FDA's upgrade of Pfizer plant bodes well for Sandoz and Momenta's Copaxone copy

Pfizer HQ
Pfizer says the FDA has upgraded the compliance status on a fill-finish plant in Kansas. (Pfizer)

Pfizer reported earnings today, including good news for Novartis and partner Momenta. Pfizer says the FDA has upgraded the compliance status on a fill-finish plant in Kansas, lifting the hold that has kept Novartis and Momenta from getting FDA approval for their long-acting Copaxone generic.

Pfizer said the FDA this month upgraded the status of its McPherson, Kansas, manufacturing facility to Voluntary Action Indicated based on an October 2017 inspection. It said that in addition to lifting the compliance hold “on approval of pending applications,” it was a step toward resolving the issues cited nearly a year ago in an FDA Warning Letter for the facility.

RELATED: Teva catches break as warning letter looks to delay Momenta Copaxone generic

Cambridge, Massachusetts-based Momenta today passed the word to shareholders. It prefaced (PDF) the news by saying that while its copy, Glatopa 40 mg, remains under regulatory review, the company believes the application review could be completed at any time now that the plant status has changed.

“We are extremely pleased with this outcome. This past year of uncertainty regarding the resolution of the McPherson facility warning letter has been difficult for Momenta and its shareholders, but with this announced change in status we believe we are well-positioned to gain marketing approval and launch our Glatopa 40 mg in the first half of 2018,” stated Craig Wheeler, Momenta CEO. “We remain committed to our goal of providing patients with relapsing forms of multiple sclerosis a more affordable, high-quality treatment option.”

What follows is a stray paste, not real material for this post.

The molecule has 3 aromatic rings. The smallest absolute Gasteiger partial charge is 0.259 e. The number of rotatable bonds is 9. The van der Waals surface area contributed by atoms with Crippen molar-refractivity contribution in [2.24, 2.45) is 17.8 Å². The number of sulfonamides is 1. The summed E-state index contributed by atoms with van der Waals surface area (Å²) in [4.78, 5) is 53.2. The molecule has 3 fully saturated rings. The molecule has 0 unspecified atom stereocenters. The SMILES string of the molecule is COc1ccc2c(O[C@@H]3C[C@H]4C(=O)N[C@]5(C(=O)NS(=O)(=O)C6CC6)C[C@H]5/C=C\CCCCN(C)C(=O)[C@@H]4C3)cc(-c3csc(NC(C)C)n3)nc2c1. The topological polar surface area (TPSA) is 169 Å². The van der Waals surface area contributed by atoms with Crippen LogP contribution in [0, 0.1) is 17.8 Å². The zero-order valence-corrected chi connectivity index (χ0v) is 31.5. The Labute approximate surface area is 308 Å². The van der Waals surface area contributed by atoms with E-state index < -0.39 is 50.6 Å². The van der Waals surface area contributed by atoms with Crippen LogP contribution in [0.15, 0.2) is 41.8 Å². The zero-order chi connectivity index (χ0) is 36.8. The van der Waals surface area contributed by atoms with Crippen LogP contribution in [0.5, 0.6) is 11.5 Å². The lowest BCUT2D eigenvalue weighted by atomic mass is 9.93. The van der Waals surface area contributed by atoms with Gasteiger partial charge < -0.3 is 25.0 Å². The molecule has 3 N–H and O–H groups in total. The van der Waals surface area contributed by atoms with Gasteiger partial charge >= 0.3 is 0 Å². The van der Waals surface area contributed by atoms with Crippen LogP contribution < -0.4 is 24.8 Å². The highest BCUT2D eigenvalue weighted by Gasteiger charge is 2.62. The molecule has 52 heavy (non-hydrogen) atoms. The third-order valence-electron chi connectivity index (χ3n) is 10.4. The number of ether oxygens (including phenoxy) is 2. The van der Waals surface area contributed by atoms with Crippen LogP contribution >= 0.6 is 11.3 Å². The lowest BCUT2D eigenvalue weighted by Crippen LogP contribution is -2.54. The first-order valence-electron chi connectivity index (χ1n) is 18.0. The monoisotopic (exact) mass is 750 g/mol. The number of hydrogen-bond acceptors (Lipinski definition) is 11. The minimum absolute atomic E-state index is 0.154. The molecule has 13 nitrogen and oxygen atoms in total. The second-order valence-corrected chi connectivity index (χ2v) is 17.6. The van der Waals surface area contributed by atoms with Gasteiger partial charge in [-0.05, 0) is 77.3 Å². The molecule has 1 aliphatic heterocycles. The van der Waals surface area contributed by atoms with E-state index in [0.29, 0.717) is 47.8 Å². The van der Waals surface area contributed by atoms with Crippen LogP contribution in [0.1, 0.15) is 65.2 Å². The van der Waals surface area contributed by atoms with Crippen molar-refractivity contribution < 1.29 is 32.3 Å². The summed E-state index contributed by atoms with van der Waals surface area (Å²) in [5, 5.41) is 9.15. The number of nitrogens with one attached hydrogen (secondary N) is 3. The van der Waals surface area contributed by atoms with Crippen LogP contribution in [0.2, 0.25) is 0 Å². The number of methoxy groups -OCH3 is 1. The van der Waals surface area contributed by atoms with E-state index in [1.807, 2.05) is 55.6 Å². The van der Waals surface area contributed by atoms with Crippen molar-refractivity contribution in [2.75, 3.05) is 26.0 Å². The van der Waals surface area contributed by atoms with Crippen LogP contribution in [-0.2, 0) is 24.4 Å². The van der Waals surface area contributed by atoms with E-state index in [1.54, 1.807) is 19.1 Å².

RELATED: Look out, Teva: Mylan's Copaxone copy has already captured serious share

Momenta and Novartis' Sandoz unit already has a 20 mg Glatopa dose on the market, but the long-acting 40 mg dose is the real prize. The partners had expected to be first to market, but the FDA’s February 2017 warning letter to Pfizer threw those plans off track and already the market has changed.

Mylan won a surprise FDA approval of its 20 mg and 40 mg Copaxone copies in October. Since then, Mylan’s knockoff has already claimed a 10% share of the total-prescriptions pie, Credit Suisse analyst Vamil Divan, M.D., wrote to clients recently. And that was based on IMS Health data as of the week ended Dec. 22. He said that Teva’s long-acting Copaxone continued to have a 72% share, while Teva’s original formulation of the multiple sclerosis blockbuster, Copaxone 20 mg, still had 12%.

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It is not only Pfizer’s CMO clients that will benefit from the change of status at the McPherson plant. The New York-based drugmaker had it own proposed epoetin alfa ( Epogen) biosimilar sidelined by a complete response letter in June that was tied to issues raised in the FDA warning letter for the fill-finish facility.  

The Kansas plant is one of the facilities the company got in its $15 billion buyout of Hospira in 2015. The scathing warning letter in February scolded Pfizer for its failure not to recognize long ago there were issues that needed addressing since the agency had cited five other Hospira plants for similar problems in four warning letters issued in 2010, 2013, 2014 and 2015. At the time that Pfizer bought Hospira, it had assured investors that its superior quality assurance programs would quickly resolve problems at the Hospira plants.

The drugmaker says it will be making investments in its U.S. manufacturing operations. In its earnings today, Pfizer said U.S. manufacturing would get at least some of the $5 billion it will invest in capital projects in the U.S. in the next five years.